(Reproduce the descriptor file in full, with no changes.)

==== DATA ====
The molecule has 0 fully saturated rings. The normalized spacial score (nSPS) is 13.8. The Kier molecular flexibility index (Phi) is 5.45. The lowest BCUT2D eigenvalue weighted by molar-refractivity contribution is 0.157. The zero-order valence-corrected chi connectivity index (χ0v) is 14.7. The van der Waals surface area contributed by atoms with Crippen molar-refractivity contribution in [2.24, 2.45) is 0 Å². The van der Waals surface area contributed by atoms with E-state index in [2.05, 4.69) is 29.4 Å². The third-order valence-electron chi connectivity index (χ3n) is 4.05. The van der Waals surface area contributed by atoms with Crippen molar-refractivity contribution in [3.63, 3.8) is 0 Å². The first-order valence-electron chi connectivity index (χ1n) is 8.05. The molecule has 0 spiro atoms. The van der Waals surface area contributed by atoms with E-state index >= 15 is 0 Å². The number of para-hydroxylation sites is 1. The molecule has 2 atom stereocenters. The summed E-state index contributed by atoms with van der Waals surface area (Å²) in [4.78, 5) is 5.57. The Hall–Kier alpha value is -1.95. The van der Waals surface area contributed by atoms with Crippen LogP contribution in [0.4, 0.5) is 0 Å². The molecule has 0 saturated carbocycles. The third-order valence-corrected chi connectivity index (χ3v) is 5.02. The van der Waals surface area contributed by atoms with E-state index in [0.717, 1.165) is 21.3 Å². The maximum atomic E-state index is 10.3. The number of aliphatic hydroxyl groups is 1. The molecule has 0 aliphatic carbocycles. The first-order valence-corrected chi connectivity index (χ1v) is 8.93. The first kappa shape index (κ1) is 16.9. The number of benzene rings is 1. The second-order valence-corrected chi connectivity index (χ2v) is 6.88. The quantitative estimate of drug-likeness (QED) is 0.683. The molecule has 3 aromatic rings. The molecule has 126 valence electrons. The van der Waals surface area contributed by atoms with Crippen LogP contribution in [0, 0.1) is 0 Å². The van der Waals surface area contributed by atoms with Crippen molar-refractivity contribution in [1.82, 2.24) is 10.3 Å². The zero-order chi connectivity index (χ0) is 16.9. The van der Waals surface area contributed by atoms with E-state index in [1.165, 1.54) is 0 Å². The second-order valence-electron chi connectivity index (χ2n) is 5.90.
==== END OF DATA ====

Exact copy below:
The molecule has 0 fully saturated rings. The normalized spacial score (nSPS) is 13.8. The Kier molecular flexibility index (Phi) is 5.45. The lowest BCUT2D eigenvalue weighted by molar-refractivity contribution is 0.157. The zero-order valence-corrected chi connectivity index (χ0v) is 14.7. The van der Waals surface area contributed by atoms with Crippen molar-refractivity contribution in [2.24, 2.45) is 0 Å². The van der Waals surface area contributed by atoms with E-state index in [2.05, 4.69) is 29.4 Å². The third-order valence-electron chi connectivity index (χ3n) is 4.05. The van der Waals surface area contributed by atoms with Crippen molar-refractivity contribution in [3.63, 3.8) is 0 Å². The first-order valence-electron chi connectivity index (χ1n) is 8.05. The molecule has 0 spiro atoms. The van der Waals surface area contributed by atoms with E-state index >= 15 is 0 Å². The number of para-hydroxylation sites is 1. The molecule has 2 atom stereocenters. The summed E-state index contributed by atoms with van der Waals surface area (Å²) in [4.78, 5) is 5.57. The Hall–Kier alpha value is -1.95. The van der Waals surface area contributed by atoms with Crippen LogP contribution in [0.4, 0.5) is 0 Å². The molecule has 0 saturated carbocycles. The third-order valence-corrected chi connectivity index (χ3v) is 5.02. The van der Waals surface area contributed by atoms with E-state index in [0.717, 1.165) is 21.3 Å². The maximum atomic E-state index is 10.3. The number of aliphatic hydroxyl groups is 1. The molecule has 0 aliphatic carbocycles. The first-order valence-corrected chi connectivity index (χ1v) is 8.93. The first kappa shape index (κ1) is 16.9. The number of benzene rings is 1. The second-order valence-corrected chi connectivity index (χ2v) is 6.88. The quantitative estimate of drug-likeness (QED) is 0.683. The molecule has 3 aromatic rings. The molecule has 126 valence electrons. The van der Waals surface area contributed by atoms with Crippen LogP contribution in [0, 0.1) is 0 Å². The van der Waals surface area contributed by atoms with Crippen molar-refractivity contribution in [1.82, 2.24) is 10.3 Å². The zero-order chi connectivity index (χ0) is 16.9. The van der Waals surface area contributed by atoms with E-state index in [1.165, 1.54) is 0 Å². The second-order valence-electron chi connectivity index (χ2n) is 5.90.